``Regarded from an economic standpoint, the trade of the frontier valleys will never pay a shilling on the pound on the military expenditure necessary to preserve order. Morally, it is unfortunate for the tribesmen that our spheres of influence clash with their spheres of existence.''
This, certainly, is a position that most defenders of the Vietnam War would have blushed to take publicly. But Churchill believes that having formulated this policy, his country should stick to it: ``Dynamite in the hands of a child is not more dangerous than a strong policy weakly carried out,'' he insists.
Churchill's accounts of his adventures in southern Africa, first published as dispatches in the Morning Post, then in 1900 as two short books, London to Ladysmith via Pretoria and Ian Hamilton's March, have been combined by Norton in a single volume, The Boer War. This, of course, includes his famous story of being taken prisoner and making a daring escape. It also shows Churchill's recognition of a problem that would not go away: the quest for Afrikaner self-determination and its dark underside - the drive to dominate and oppress Africans.
My African Journey, first published in 1908, recounts the tour of east Africa that Churchill undertook in 1907 as parliamentary under-secretary of state for the colonies. His focus on the roles played by Europeans, Asians, and Africans in the development of the continent highlights a situation that became such an unexpected nightmare in Idi Amin's Uganda.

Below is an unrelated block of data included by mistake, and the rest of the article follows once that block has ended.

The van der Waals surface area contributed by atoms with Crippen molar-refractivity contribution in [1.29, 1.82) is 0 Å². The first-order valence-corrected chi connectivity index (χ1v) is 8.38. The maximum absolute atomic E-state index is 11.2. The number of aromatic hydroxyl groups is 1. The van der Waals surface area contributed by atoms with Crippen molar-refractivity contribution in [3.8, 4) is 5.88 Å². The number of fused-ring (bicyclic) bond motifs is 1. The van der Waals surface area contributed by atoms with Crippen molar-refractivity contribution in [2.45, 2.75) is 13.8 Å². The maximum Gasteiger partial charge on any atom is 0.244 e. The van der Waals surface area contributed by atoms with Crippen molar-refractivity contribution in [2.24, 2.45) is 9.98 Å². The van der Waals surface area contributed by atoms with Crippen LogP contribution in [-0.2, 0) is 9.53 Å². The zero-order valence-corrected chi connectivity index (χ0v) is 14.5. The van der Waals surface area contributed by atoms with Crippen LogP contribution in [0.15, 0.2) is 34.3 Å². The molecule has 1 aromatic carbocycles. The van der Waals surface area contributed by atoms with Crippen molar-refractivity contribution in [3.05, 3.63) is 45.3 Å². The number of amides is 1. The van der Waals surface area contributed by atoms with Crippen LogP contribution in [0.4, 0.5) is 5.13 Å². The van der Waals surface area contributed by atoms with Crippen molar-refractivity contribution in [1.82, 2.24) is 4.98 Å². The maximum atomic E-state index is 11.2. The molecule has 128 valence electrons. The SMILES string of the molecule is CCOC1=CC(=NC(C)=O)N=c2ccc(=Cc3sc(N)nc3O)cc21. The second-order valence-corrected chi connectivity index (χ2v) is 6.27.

While Churchill's own propensity to classify people according to race may strike us as misguided, if not repellent, perhaps modern academics and politicians who talk so cheerfully about ``ethnicity'' should not be the first to cast stones at Churchill's efforts to understand the differences between cultures.
Other historical parallels are even more interesting. Already, in his consideration of the best way to develop east Africa, we can see some by now familiar battle lines being drawn up: private enterprise vs. state regulation; exploitation vs. conservation. Writing at a time when the wildlife of this region seemed inexhaustible, Churchill (who took the opportunity to do some big-game hunting) worried about the consequences of unchecked private exploitation of the land and its people, even as he looked forward to greater modernization and development of the region.
What ultimately makes Churchill's imperialism defensible is the sense one gets from reading him that it is part of his pride in his country's values and his ability to view history on a global scale. What almost mitigates his racial thinking is one's sense that it was not race hatred, but an attempt, however patronizing, to understand - or at very least take account of - other cultures inhabiting the globe. In some ways, even his flaws were related to his greatness.